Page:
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Prawns In The Game: How football got where it is today by Paul French

Release date: 18th October, 2006
Publisher: Dewi Lewis Media

List Price: £9.99
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One of the more recent developments in football publishing has been the appearance of books examining the sport's overt commercialisation. It is a genre marked by quality research and impeccable ethics. One of its leading exponents, David Conn, has written two books, 'The Football Business' and 'The Beautiful Game', both widely regarded as providing thorough examinations of the true state of British football.

Conn is one of a number of people interviewed by Paul French for 'Prawns in the Game', a book which forsakes an academic approach in favour of a more humorous style. Although the attempts at humour, which tend to involve creating stereotypes and caricatures, grate at times, French's style is breezy and his conclusions, based on his extensive interviews, are both pertinent and interesting.

French offers us a potted history of the commercialisation of football starting with the formation of the world's oldest club, Sheffield FC. He identifies several key moments in the game's commercial history including the introduction of the maximum wage in 1901, its repeal in the early 1960s, the invention of television in the 1920s, the development of European football and, of course, the formation of the Premiership.

Within the narrative, French weaves the story of how football is now a bigger financial game led by chairmen and boards of directors of questionable motives, played by greedy young men and perverted by unscrupulous agents. The people who provide the financial wherewithal for all this madness, the fans, are treated with contempt by all.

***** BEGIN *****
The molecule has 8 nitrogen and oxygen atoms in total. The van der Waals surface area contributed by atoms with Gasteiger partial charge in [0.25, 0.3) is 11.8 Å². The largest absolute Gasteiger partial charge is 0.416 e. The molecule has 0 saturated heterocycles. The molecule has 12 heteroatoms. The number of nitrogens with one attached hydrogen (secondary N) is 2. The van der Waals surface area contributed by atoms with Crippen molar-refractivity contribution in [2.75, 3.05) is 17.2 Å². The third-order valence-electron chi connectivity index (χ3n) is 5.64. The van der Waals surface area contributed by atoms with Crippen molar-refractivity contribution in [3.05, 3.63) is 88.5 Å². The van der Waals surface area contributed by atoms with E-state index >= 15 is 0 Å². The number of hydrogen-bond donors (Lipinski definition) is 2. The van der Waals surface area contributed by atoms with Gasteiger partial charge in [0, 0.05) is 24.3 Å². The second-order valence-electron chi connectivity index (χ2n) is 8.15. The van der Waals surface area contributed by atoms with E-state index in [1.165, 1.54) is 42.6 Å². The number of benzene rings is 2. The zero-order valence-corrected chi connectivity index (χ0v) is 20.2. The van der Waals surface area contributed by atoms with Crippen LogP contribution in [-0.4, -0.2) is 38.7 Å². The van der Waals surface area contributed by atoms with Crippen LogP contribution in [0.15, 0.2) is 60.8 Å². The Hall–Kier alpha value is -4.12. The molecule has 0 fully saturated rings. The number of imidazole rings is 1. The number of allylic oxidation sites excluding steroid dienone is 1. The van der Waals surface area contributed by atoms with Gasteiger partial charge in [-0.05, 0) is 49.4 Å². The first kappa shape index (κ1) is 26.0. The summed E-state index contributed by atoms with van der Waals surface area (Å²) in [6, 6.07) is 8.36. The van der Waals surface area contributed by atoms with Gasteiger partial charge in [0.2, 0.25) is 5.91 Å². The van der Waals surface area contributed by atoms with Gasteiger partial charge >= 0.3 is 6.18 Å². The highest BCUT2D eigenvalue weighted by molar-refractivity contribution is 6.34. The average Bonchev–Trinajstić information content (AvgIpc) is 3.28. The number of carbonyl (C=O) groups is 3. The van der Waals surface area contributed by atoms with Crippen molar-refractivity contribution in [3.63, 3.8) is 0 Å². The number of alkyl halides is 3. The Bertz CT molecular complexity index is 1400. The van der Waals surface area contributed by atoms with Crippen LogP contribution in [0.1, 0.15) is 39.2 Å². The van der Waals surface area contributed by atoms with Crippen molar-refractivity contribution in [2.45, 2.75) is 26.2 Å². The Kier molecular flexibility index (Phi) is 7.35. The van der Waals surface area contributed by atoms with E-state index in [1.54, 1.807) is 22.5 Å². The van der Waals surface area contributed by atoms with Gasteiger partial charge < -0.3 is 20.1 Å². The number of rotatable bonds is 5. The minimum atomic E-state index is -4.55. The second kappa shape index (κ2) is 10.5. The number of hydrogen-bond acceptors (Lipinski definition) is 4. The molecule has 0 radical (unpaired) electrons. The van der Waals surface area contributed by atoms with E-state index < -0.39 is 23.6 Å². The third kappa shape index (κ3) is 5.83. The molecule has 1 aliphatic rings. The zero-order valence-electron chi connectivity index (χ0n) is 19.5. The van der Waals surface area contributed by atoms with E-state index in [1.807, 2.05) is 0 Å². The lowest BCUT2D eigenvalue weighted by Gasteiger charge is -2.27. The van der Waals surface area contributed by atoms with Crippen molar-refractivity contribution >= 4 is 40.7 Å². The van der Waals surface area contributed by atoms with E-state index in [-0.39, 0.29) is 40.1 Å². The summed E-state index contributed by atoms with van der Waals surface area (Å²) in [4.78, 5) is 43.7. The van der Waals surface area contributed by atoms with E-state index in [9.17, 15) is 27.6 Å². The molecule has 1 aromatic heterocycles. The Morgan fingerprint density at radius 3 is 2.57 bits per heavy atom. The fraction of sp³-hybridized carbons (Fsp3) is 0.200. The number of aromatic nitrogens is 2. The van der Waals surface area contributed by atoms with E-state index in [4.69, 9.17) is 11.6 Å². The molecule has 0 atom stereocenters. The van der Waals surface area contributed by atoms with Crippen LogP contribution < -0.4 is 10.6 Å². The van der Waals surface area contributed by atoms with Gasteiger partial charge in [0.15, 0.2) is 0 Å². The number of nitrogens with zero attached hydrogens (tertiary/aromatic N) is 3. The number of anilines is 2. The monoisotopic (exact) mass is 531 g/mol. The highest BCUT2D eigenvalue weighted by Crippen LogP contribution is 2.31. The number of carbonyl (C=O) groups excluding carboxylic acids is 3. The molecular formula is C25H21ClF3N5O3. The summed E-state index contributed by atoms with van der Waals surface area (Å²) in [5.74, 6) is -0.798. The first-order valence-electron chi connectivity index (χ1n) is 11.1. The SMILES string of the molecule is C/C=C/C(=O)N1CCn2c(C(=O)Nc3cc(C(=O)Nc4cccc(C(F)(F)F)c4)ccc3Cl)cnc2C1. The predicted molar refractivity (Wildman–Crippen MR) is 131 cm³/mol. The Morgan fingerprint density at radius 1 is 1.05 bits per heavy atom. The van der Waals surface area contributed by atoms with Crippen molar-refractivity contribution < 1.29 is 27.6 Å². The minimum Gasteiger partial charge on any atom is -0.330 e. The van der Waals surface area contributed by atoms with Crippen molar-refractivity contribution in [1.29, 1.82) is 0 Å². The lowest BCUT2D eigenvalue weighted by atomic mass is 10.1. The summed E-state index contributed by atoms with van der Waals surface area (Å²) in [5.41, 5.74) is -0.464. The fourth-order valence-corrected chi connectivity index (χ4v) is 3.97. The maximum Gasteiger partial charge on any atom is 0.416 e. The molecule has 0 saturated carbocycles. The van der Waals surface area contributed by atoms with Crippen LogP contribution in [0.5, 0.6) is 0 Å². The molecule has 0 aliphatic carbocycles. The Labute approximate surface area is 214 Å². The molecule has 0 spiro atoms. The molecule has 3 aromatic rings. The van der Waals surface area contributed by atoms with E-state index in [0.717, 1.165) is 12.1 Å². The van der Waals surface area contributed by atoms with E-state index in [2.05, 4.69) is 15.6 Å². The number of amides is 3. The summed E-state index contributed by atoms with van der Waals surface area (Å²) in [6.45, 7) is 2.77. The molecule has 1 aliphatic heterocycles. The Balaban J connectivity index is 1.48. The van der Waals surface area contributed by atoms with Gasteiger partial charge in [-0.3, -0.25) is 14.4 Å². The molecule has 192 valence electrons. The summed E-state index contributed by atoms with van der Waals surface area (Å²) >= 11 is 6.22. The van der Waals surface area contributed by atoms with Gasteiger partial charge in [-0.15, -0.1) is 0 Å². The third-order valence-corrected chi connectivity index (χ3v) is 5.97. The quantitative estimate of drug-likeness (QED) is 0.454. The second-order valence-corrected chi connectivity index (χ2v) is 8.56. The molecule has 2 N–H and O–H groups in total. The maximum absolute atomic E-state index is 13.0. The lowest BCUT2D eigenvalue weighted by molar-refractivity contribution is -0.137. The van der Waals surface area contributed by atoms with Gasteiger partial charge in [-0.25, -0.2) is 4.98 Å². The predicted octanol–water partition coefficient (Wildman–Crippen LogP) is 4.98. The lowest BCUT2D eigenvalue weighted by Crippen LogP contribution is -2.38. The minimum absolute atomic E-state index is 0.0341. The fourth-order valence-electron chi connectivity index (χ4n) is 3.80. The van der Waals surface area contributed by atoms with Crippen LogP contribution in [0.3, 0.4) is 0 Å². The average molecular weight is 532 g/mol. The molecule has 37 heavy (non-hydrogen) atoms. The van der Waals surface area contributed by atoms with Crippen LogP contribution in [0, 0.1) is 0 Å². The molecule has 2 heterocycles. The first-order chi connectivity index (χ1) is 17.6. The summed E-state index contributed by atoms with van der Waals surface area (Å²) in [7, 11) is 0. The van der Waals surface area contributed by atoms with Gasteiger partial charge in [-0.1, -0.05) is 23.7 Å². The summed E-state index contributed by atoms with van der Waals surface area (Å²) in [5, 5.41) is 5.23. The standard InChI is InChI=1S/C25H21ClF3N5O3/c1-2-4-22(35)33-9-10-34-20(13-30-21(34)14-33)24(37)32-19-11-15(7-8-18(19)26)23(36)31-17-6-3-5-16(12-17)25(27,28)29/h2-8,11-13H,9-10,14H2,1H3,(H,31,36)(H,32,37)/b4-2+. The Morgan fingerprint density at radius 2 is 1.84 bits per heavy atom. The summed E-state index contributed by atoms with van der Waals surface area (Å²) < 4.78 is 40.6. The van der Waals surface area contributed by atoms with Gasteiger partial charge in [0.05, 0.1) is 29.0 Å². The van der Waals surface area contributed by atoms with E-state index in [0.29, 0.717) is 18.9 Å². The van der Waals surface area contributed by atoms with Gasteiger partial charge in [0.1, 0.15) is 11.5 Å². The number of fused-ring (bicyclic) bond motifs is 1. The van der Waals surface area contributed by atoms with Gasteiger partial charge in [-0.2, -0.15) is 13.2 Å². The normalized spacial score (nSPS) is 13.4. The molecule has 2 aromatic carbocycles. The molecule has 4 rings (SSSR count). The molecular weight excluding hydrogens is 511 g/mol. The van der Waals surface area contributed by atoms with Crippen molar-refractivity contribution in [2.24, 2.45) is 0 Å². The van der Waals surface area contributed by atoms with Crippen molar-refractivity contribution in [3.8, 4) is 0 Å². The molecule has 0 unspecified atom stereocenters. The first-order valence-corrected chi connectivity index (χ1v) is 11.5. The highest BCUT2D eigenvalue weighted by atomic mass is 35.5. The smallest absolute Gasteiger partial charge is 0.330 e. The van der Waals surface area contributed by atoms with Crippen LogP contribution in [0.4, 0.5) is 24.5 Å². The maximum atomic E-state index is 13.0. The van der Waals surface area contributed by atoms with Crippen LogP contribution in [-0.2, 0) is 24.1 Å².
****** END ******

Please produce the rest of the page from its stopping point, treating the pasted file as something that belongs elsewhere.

French is particularly good at describing some of the more crass commercial occurrences. When businessman Mike Harris offered Llansantffraid FC of the Welsh League £250,000 over five years if they changed their name to that of his company, the board of directors hardly broke sweat in order get their hands on the money. The legend of Total Network Solutions FC was born.

One chapter, entitled the 'A to Z of Evil', runs through a list of all the people and organisations whom French feels have had a hand in turning football into a laughing stock and created a widening gap between the haves and have nots. Here, his turn of phrase raises more than a wry smile: Peter Kenyon is described as "a slap-headed cash gremlin", Nike are "more evil than Evil Knievel" and new middle class fans are called "Hornbys" after the author of 'Fever Pitch'.

By far the best chapter, however, deals with football in the USA. The rise and demise of the North American Soccer League is handled with aplomb. The World Cup in 1994 left a legacy which has allowed the game to develop there at its own pace, yet with Malcolm Glazer owning Manchester United and Randy Lerner taking over at Aston Villa, America is likely to be hugely influential in the game's future.

French does hold out some hope for the future of football. He uses AFC Wimbledon and FC United of Manchester as examples of the fans fighting back against corporate takeover. Several clubs are now wholly owned by the supporters and the development of Supporters' Trusts, which have major stakes in a growing number of clubs, are starting to take football back to the fans.

In conclusion, French suggests that Premiership clubs are playing a dangerous game. Already, some have shown that like Icarus, they have flown too near the sun and come crashing down. There are signs that others could melt in similar fashion.


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